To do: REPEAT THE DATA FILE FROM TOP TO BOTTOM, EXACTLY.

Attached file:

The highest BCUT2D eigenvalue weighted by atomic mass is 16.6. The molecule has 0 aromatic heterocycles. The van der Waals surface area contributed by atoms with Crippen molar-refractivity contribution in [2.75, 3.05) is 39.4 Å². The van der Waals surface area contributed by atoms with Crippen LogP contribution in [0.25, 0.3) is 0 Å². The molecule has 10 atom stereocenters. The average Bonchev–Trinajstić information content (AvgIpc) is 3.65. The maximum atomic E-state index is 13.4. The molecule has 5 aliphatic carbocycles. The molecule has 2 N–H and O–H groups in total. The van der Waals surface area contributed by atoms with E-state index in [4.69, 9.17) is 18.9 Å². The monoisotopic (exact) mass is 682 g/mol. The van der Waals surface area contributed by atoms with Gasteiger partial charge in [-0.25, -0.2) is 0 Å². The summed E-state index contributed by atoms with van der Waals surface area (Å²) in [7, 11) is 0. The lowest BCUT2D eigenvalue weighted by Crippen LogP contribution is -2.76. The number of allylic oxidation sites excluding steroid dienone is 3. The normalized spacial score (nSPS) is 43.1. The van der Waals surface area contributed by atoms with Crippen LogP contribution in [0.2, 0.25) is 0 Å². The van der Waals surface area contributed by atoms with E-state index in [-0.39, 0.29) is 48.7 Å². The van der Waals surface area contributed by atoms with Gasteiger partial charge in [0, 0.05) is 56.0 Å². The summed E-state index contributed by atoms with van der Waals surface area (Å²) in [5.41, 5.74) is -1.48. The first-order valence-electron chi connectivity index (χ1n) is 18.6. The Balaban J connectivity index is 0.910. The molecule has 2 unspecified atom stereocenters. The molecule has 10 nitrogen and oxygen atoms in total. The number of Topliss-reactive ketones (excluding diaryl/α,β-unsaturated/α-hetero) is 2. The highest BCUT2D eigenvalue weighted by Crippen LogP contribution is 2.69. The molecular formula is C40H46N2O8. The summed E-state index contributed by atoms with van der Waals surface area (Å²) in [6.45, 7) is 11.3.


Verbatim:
The highest BCUT2D eigenvalue weighted by atomic mass is 16.6. The molecule has 0 aromatic heterocycles. The van der Waals surface area contributed by atoms with Crippen molar-refractivity contribution in [2.75, 3.05) is 39.4 Å². The van der Waals surface area contributed by atoms with Crippen LogP contribution in [0.25, 0.3) is 0 Å². The molecule has 10 atom stereocenters. The average Bonchev–Trinajstić information content (AvgIpc) is 3.65. The maximum atomic E-state index is 13.4. The molecule has 5 aliphatic carbocycles. The molecule has 2 N–H and O–H groups in total. The van der Waals surface area contributed by atoms with E-state index in [4.69, 9.17) is 18.9 Å². The monoisotopic (exact) mass is 682 g/mol. The van der Waals surface area contributed by atoms with Gasteiger partial charge in [-0.25, -0.2) is 0 Å². The summed E-state index contributed by atoms with van der Waals surface area (Å²) in [7, 11) is 0. The lowest BCUT2D eigenvalue weighted by Crippen LogP contribution is -2.76. The number of allylic oxidation sites excluding steroid dienone is 3. The normalized spacial score (nSPS) is 43.1. The van der Waals surface area contributed by atoms with Crippen LogP contribution in [0.2, 0.25) is 0 Å². The van der Waals surface area contributed by atoms with E-state index in [-0.39, 0.29) is 48.7 Å². The van der Waals surface area contributed by atoms with Gasteiger partial charge in [0, 0.05) is 56.0 Å². The summed E-state index contributed by atoms with van der Waals surface area (Å²) in [5.41, 5.74) is -1.48. The first-order valence-electron chi connectivity index (χ1n) is 18.6. The Balaban J connectivity index is 0.910. The molecule has 2 unspecified atom stereocenters. The molecule has 10 nitrogen and oxygen atoms in total. The number of Topliss-reactive ketones (excluding diaryl/α,β-unsaturated/α-hetero) is 2. The highest BCUT2D eigenvalue weighted by Crippen LogP contribution is 2.69. The molecular formula is C40H46N2O8. The summed E-state index contributed by atoms with van der Waals surface area (Å²) in [6.45, 7) is 11.3.